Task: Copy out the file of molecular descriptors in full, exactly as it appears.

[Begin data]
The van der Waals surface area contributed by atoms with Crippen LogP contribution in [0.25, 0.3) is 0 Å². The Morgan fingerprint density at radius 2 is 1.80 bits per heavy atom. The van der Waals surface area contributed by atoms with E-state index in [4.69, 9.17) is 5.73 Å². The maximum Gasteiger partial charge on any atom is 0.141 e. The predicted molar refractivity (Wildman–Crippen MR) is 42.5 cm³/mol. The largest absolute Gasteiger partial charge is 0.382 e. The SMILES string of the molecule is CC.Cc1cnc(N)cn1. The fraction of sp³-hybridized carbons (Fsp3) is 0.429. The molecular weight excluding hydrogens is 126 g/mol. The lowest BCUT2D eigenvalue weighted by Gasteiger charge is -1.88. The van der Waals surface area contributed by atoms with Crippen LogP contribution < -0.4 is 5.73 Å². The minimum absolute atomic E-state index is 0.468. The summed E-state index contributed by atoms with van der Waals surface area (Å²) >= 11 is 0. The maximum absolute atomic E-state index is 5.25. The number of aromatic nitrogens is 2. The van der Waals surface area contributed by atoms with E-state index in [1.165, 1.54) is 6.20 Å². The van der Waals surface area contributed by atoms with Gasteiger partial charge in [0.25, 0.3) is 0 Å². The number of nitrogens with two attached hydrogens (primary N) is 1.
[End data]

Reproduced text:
The van der Waals surface area contributed by atoms with Crippen LogP contribution in [0.25, 0.3) is 0 Å². The Morgan fingerprint density at radius 2 is 1.80 bits per heavy atom. The van der Waals surface area contributed by atoms with E-state index in [4.69, 9.17) is 5.73 Å². The maximum Gasteiger partial charge on any atom is 0.141 e. The predicted molar refractivity (Wildman–Crippen MR) is 42.5 cm³/mol. The largest absolute Gasteiger partial charge is 0.382 e. The SMILES string of the molecule is CC.Cc1cnc(N)cn1. The fraction of sp³-hybridized carbons (Fsp3) is 0.429. The molecular weight excluding hydrogens is 126 g/mol. The lowest BCUT2D eigenvalue weighted by Gasteiger charge is -1.88. The van der Waals surface area contributed by atoms with Crippen LogP contribution < -0.4 is 5.73 Å². The minimum absolute atomic E-state index is 0.468. The summed E-state index contributed by atoms with van der Waals surface area (Å²) >= 11 is 0. The maximum absolute atomic E-state index is 5.25. The number of aromatic nitrogens is 2. The van der Waals surface area contributed by atoms with E-state index in [1.165, 1.54) is 6.20 Å². The van der Waals surface area contributed by atoms with Gasteiger partial charge in [0.25, 0.3) is 0 Å². The number of nitrogens with two attached hydrogens (primary N) is 1.